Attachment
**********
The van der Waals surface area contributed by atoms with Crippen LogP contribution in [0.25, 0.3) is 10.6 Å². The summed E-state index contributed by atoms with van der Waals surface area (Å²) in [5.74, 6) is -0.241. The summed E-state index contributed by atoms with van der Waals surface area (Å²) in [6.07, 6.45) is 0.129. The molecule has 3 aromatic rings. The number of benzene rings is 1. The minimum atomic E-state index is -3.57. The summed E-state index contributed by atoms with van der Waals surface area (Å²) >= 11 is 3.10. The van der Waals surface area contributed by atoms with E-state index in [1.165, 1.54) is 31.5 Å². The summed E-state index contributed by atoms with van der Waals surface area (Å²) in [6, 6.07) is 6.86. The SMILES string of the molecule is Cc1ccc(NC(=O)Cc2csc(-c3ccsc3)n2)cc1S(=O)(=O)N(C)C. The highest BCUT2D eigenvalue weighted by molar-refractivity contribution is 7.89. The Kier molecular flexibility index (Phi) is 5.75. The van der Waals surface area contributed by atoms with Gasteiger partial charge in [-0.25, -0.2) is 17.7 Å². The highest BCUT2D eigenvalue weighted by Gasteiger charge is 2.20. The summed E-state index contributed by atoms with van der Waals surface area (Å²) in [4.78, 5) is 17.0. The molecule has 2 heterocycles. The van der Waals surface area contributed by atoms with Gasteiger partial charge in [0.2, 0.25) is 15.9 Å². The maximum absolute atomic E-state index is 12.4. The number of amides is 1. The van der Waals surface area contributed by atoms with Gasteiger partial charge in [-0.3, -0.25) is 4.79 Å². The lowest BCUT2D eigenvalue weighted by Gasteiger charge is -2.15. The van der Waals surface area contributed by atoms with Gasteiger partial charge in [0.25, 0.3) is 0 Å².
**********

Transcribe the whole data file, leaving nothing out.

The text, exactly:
The van der Waals surface area contributed by atoms with Crippen LogP contribution in [0.25, 0.3) is 10.6 Å². The summed E-state index contributed by atoms with van der Waals surface area (Å²) in [5.74, 6) is -0.241. The summed E-state index contributed by atoms with van der Waals surface area (Å²) in [6.07, 6.45) is 0.129. The molecule has 3 aromatic rings. The number of benzene rings is 1. The minimum atomic E-state index is -3.57. The summed E-state index contributed by atoms with van der Waals surface area (Å²) >= 11 is 3.10. The van der Waals surface area contributed by atoms with E-state index in [1.165, 1.54) is 31.5 Å². The summed E-state index contributed by atoms with van der Waals surface area (Å²) in [6, 6.07) is 6.86. The SMILES string of the molecule is Cc1ccc(NC(=O)Cc2csc(-c3ccsc3)n2)cc1S(=O)(=O)N(C)C. The highest BCUT2D eigenvalue weighted by molar-refractivity contribution is 7.89. The Kier molecular flexibility index (Phi) is 5.75. The van der Waals surface area contributed by atoms with Gasteiger partial charge in [-0.25, -0.2) is 17.7 Å². The highest BCUT2D eigenvalue weighted by Gasteiger charge is 2.20. The summed E-state index contributed by atoms with van der Waals surface area (Å²) in [4.78, 5) is 17.0. The molecule has 2 heterocycles. The van der Waals surface area contributed by atoms with Gasteiger partial charge in [0.2, 0.25) is 15.9 Å². The maximum absolute atomic E-state index is 12.4. The number of amides is 1. The van der Waals surface area contributed by atoms with Gasteiger partial charge in [-0.3, -0.25) is 4.79 Å². The lowest BCUT2D eigenvalue weighted by Gasteiger charge is -2.15. The van der Waals surface area contributed by atoms with Gasteiger partial charge in [0.25, 0.3) is 0 Å².